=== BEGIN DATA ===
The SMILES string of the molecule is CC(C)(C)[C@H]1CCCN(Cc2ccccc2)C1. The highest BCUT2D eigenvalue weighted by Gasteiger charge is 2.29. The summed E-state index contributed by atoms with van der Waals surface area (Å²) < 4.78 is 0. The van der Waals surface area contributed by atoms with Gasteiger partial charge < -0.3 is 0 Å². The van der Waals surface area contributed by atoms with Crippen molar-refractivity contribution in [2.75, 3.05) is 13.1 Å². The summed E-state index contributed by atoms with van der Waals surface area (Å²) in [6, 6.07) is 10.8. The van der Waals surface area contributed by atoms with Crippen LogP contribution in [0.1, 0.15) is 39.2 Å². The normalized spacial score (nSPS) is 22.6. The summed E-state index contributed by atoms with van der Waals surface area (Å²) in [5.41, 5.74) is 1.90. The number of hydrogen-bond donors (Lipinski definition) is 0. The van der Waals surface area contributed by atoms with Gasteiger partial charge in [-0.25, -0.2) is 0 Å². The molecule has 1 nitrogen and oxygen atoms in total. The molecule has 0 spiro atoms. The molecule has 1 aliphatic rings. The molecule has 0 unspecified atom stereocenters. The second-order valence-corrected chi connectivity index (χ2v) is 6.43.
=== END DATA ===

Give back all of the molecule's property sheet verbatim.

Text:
The SMILES string of the molecule is CC(C)(C)[C@H]1CCCN(Cc2ccccc2)C1. The highest BCUT2D eigenvalue weighted by Gasteiger charge is 2.29. The summed E-state index contributed by atoms with van der Waals surface area (Å²) < 4.78 is 0. The van der Waals surface area contributed by atoms with Gasteiger partial charge < -0.3 is 0 Å². The van der Waals surface area contributed by atoms with Crippen molar-refractivity contribution in [2.75, 3.05) is 13.1 Å². The summed E-state index contributed by atoms with van der Waals surface area (Å²) in [6, 6.07) is 10.8. The van der Waals surface area contributed by atoms with Crippen LogP contribution in [0.1, 0.15) is 39.2 Å². The normalized spacial score (nSPS) is 22.6. The summed E-state index contributed by atoms with van der Waals surface area (Å²) in [5.41, 5.74) is 1.90. The number of hydrogen-bond donors (Lipinski definition) is 0. The van der Waals surface area contributed by atoms with Gasteiger partial charge in [-0.25, -0.2) is 0 Å². The molecule has 1 nitrogen and oxygen atoms in total. The molecule has 0 spiro atoms. The molecule has 1 aliphatic rings. The molecule has 0 unspecified atom stereocenters. The second-order valence-corrected chi connectivity index (χ2v) is 6.43.